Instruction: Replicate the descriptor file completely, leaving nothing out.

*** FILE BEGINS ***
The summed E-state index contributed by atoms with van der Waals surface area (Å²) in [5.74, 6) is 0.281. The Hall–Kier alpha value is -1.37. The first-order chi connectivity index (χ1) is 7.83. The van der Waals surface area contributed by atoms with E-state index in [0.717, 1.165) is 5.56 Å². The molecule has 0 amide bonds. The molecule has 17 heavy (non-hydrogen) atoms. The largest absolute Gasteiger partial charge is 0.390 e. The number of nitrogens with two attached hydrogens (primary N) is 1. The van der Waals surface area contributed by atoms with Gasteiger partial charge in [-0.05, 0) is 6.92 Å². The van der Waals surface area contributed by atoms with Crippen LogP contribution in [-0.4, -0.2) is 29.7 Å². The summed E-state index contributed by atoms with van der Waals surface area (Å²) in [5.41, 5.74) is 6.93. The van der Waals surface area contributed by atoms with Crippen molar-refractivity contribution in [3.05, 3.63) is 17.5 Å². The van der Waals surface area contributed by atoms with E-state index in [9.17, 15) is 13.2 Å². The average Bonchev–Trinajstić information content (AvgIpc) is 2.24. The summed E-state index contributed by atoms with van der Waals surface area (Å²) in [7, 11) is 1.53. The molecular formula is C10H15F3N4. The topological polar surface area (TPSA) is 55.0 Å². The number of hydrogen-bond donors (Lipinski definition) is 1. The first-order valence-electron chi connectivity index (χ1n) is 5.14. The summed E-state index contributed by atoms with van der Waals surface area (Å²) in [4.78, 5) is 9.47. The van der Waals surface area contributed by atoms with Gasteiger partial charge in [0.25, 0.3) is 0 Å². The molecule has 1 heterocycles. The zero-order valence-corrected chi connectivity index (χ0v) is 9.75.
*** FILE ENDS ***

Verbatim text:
The summed E-state index contributed by atoms with van der Waals surface area (Å²) in [5.74, 6) is 0.281. The Hall–Kier alpha value is -1.37. The first-order chi connectivity index (χ1) is 7.83. The van der Waals surface area contributed by atoms with E-state index in [0.717, 1.165) is 5.56 Å². The molecule has 0 amide bonds. The molecule has 17 heavy (non-hydrogen) atoms. The largest absolute Gasteiger partial charge is 0.390 e. The number of nitrogens with two attached hydrogens (primary N) is 1. The van der Waals surface area contributed by atoms with Gasteiger partial charge in [-0.05, 0) is 6.92 Å². The van der Waals surface area contributed by atoms with Crippen LogP contribution in [-0.4, -0.2) is 29.7 Å². The summed E-state index contributed by atoms with van der Waals surface area (Å²) in [5.41, 5.74) is 6.93. The van der Waals surface area contributed by atoms with Crippen molar-refractivity contribution in [3.05, 3.63) is 17.5 Å². The van der Waals surface area contributed by atoms with E-state index in [9.17, 15) is 13.2 Å². The average Bonchev–Trinajstić information content (AvgIpc) is 2.24. The summed E-state index contributed by atoms with van der Waals surface area (Å²) in [7, 11) is 1.53. The molecular formula is C10H15F3N4. The topological polar surface area (TPSA) is 55.0 Å². The number of hydrogen-bond donors (Lipinski definition) is 1. The first-order valence-electron chi connectivity index (χ1n) is 5.14. The summed E-state index contributed by atoms with van der Waals surface area (Å²) in [4.78, 5) is 9.47. The van der Waals surface area contributed by atoms with Gasteiger partial charge in [0.25, 0.3) is 0 Å². The molecule has 1 heterocycles. The zero-order valence-corrected chi connectivity index (χ0v) is 9.75.